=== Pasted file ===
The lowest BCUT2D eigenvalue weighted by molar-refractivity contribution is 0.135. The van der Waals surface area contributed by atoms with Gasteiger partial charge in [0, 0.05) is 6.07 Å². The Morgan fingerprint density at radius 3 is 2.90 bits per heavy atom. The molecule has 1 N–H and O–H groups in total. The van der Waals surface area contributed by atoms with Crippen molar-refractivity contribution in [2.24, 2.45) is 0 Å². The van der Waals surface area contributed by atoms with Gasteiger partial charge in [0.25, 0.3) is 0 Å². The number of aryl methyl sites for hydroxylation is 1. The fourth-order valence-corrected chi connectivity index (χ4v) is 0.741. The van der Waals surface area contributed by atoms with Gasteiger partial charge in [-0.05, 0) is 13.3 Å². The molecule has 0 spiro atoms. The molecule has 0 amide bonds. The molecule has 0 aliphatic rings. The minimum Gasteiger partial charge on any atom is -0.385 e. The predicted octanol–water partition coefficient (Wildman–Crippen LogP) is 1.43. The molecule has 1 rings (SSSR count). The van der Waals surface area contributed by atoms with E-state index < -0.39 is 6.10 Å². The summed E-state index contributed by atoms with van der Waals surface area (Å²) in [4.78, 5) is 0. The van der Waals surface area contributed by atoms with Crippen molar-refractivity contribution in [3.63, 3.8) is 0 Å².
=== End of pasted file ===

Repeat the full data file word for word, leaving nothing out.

The lowest BCUT2D eigenvalue weighted by molar-refractivity contribution is 0.135. The van der Waals surface area contributed by atoms with Gasteiger partial charge in [0, 0.05) is 6.07 Å². The Morgan fingerprint density at radius 3 is 2.90 bits per heavy atom. The molecule has 1 N–H and O–H groups in total. The van der Waals surface area contributed by atoms with Crippen molar-refractivity contribution in [2.24, 2.45) is 0 Å². The van der Waals surface area contributed by atoms with Gasteiger partial charge in [0.25, 0.3) is 0 Å². The number of aryl methyl sites for hydroxylation is 1. The fourth-order valence-corrected chi connectivity index (χ4v) is 0.741. The van der Waals surface area contributed by atoms with Gasteiger partial charge in [-0.05, 0) is 13.3 Å². The molecule has 0 spiro atoms. The molecule has 0 amide bonds. The molecule has 0 aliphatic rings. The minimum Gasteiger partial charge on any atom is -0.385 e. The predicted octanol–water partition coefficient (Wildman–Crippen LogP) is 1.43. The molecule has 1 rings (SSSR count). The van der Waals surface area contributed by atoms with E-state index < -0.39 is 6.10 Å². The summed E-state index contributed by atoms with van der Waals surface area (Å²) in [4.78, 5) is 0. The van der Waals surface area contributed by atoms with Crippen molar-refractivity contribution in [3.63, 3.8) is 0 Å².